Faculty & Speakers

Summer PD event Bios Reference

More speakers and special guests will be announced as we get closer to the workshop.

Mary Dolan, M.A., M.A.

Mary Dolan is the Executive Director of the FDR Memorial Legacy Committee, which she helped establish in 2019. Mary holds an M.A. in Special Education from George Washington University School of Education and Human Development, an M.A. in International Relations from the University of Denver Korbel School of International Service, and a B.A. from the American University School of International Service. Dolan was a member of the senior leadership team at the National Organization on Disability from 1995-2011. She worked as an educator of students with disabilities in D.C. schools from 2012-2019.

Arlene King Berry
Professor Arlene King Berry, J.D.

Arlene King-Berry is a Professor of Special Education at the University of the District of Columbia where she is Chair of the Faculty Senate.

She has a J.D. in Disability Law from Antioch School of Law; an M.Ed. in Special Education from Howard University; an A B.S. in Special Education from Cheyney University; an A.A. in Mortuary Science from the University of the District of Columbia; and has done post-graduate study at Harvard University, the George Washington University, Trinity University, and Washington School of Psychiatry. Dr. King-Berry is a member of the FDR Memorial Legacy Committee Board of Directors.

Rosa Boone
Rosa Boone, Ph.D.

Rosalie Boone has a bachelor’s, master’s and doctoral degree in Special Education. Until her retirement in June 2013, she held the rank of full Professor at the Howard University School of Education. Dr. Boone has taught K-12 special education students from a variety of ethnic and language backgrounds. Additionally, she has provided teacher training to education personnel in Arkansas, Hawaii, Pennsylvania and DC. Dr. Boone is an experienced grant writer and has authored, coordinated, and/or directed numerous grant-funded programs that supported the preparation of leadership personnel, the improvement of teaching, and the implementation of educational research.

All of her professional efforts reflect her commitment to addressing the needs of exceptional students/families and teaching personnel from culturally and linguistically diverse backgrounds.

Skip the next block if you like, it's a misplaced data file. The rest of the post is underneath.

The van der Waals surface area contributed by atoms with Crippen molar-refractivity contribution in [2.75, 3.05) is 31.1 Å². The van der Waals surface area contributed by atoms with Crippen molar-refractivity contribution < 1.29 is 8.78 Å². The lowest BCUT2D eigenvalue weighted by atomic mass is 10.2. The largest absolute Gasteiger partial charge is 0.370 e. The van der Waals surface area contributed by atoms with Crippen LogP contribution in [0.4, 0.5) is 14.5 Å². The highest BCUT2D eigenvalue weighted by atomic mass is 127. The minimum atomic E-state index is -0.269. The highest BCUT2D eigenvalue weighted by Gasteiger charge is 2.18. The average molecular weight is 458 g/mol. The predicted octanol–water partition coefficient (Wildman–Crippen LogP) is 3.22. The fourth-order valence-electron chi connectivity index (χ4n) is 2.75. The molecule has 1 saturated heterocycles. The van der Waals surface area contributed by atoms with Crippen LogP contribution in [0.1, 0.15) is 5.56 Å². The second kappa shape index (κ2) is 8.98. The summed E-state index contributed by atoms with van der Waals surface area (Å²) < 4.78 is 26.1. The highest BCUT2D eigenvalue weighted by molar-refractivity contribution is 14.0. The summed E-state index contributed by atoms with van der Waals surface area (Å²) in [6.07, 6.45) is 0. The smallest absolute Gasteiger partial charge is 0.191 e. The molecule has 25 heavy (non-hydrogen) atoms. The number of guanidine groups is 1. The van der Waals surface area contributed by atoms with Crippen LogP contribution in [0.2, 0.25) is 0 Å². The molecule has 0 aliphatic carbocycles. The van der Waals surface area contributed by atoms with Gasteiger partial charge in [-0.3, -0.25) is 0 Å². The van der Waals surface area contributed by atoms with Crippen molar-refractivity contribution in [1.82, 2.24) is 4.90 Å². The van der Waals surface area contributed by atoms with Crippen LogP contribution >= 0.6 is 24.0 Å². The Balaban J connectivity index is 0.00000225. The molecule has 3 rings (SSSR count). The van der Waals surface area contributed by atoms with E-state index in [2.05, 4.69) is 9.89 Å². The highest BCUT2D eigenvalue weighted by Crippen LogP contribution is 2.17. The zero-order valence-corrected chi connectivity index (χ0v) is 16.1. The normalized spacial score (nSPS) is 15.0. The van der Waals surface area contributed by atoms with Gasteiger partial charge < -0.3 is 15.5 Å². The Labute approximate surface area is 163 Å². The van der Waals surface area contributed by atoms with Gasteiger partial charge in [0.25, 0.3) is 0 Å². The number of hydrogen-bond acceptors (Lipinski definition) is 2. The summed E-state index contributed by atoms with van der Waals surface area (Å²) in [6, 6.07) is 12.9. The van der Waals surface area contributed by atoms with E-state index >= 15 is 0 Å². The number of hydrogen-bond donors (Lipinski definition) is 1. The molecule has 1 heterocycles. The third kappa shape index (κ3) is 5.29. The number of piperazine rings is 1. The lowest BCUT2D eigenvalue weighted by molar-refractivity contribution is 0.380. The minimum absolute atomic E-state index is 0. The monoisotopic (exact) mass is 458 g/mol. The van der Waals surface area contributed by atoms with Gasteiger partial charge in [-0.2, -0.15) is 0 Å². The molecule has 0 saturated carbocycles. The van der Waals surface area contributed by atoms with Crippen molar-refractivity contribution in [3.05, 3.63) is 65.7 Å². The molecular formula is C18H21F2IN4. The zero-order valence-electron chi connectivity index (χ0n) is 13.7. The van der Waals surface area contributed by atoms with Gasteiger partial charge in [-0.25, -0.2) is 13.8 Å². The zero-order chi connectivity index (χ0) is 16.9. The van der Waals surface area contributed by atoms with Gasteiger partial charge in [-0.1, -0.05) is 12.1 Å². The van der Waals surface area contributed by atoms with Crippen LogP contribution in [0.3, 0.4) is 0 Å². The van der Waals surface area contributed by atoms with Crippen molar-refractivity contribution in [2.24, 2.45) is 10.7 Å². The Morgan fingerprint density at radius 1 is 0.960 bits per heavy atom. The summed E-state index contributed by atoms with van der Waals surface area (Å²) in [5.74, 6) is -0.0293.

Jenice View
Jenice View, Ph.D.

Dr. View is an Associate Professor Emerita in the Graduate School of Education, George Mason University (GMU). Prior to joining the GMU faculty in 2005, Dr. View spent more than twenty years working with a variety of nongovernmental organizations to create space for the voices that are often excluded from public policy considerations: women, people of color, poor urban and rural community residents, and especially youth. She has also been an educator in a variety of classroom and community settings, including as a middle school humanities teacher at a DC public charter school, as the education and training director of a national environmental justice and labor organization, and as a professional development trainer of in-service classroom teachers.

She has presented workshops and presentations in a variety of national and international settings on the subjects of civil rights education, arts integration, popular education, labor education, environmental justice, and youth development. A native of Washington, DC, she has a B.A. in economics and international relations from Syracuse University, an MPA-URP in development studies and urban and regional planning from Princeton University, and a Ph.D. in education from the Union Institute and University.

Jeff Urbin
Jeff Urbin

Jeffrey Urbin is the Education Specialist and Director of the Pare Lorentz Film Center at the Franklin D. Roosevelt Presidential Library and Museum in Hyde Park, New York, where he is responsible for developing all of the Library's education programs, offerings, and materials for students ranging from second grade to college and for adult learning and public programs. These programs are offered both on-site and online. He has created more than a dozen hard copy and online curriculum guides and educational support material for Roosevelt related topics and events. His work with the Pare Lorentz Center has produced hundreds of hours of video programs and materials used in classrooms across the country and around the world. In addition, he provides training, programs and presentations for teachers and assists museum educators across the country in developing educational programs and materials for their own museums.